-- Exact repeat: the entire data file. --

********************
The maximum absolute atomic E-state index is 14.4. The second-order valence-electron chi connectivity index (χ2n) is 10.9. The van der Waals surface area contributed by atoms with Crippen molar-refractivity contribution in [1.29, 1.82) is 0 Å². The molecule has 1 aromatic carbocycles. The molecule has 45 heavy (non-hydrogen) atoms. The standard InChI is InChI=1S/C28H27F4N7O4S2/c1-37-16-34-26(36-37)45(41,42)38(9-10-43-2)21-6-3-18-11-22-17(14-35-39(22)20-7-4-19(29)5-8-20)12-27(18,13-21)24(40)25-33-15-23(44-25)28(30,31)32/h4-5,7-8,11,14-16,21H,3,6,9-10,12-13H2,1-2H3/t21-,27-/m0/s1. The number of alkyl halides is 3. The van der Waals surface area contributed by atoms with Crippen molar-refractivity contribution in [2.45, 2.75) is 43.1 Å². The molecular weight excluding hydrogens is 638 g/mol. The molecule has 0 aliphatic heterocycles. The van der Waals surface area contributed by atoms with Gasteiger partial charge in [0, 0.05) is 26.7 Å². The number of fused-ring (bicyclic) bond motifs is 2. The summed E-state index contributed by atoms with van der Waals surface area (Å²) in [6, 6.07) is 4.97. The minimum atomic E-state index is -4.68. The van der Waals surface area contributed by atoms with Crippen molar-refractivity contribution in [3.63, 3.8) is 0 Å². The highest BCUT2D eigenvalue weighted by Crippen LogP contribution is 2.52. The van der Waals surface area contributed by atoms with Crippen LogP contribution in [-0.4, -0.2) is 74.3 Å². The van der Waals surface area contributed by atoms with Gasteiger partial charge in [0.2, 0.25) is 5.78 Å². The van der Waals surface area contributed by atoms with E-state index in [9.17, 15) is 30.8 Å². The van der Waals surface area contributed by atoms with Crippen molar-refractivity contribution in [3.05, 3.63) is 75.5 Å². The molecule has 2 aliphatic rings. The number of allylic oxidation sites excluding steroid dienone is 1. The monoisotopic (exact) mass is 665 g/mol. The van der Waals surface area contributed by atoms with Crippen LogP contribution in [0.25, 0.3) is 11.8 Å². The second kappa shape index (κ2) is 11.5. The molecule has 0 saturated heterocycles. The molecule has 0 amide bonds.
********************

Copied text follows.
The maximum absolute atomic E-state index is 14.4. The second-order valence-electron chi connectivity index (χ2n) is 10.9. The van der Waals surface area contributed by atoms with Crippen molar-refractivity contribution in [1.29, 1.82) is 0 Å². The molecule has 1 aromatic carbocycles. The molecule has 45 heavy (non-hydrogen) atoms. The standard InChI is InChI=1S/C28H27F4N7O4S2/c1-37-16-34-26(36-37)45(41,42)38(9-10-43-2)21-6-3-18-11-22-17(14-35-39(22)20-7-4-19(29)5-8-20)12-27(18,13-21)24(40)25-33-15-23(44-25)28(30,31)32/h4-5,7-8,11,14-16,21H,3,6,9-10,12-13H2,1-2H3/t21-,27-/m0/s1. The number of alkyl halides is 3. The van der Waals surface area contributed by atoms with Crippen molar-refractivity contribution in [2.45, 2.75) is 43.1 Å². The molecular weight excluding hydrogens is 638 g/mol. The molecule has 0 aliphatic heterocycles. The van der Waals surface area contributed by atoms with Gasteiger partial charge in [0, 0.05) is 26.7 Å². The number of fused-ring (bicyclic) bond motifs is 2. The summed E-state index contributed by atoms with van der Waals surface area (Å²) in [6, 6.07) is 4.97. The minimum atomic E-state index is -4.68. The van der Waals surface area contributed by atoms with Crippen molar-refractivity contribution in [3.63, 3.8) is 0 Å². The highest BCUT2D eigenvalue weighted by Crippen LogP contribution is 2.52. The van der Waals surface area contributed by atoms with Crippen LogP contribution in [-0.4, -0.2) is 74.3 Å². The van der Waals surface area contributed by atoms with Gasteiger partial charge in [0.2, 0.25) is 5.78 Å². The van der Waals surface area contributed by atoms with E-state index in [9.17, 15) is 30.8 Å². The van der Waals surface area contributed by atoms with Crippen molar-refractivity contribution in [3.05, 3.63) is 75.5 Å². The molecule has 2 aliphatic rings. The number of allylic oxidation sites excluding steroid dienone is 1. The monoisotopic (exact) mass is 665 g/mol. The van der Waals surface area contributed by atoms with Crippen LogP contribution in [0.25, 0.3) is 11.8 Å². The second kappa shape index (κ2) is 11.5. The molecule has 0 saturated heterocycles. The molecule has 0 amide bonds.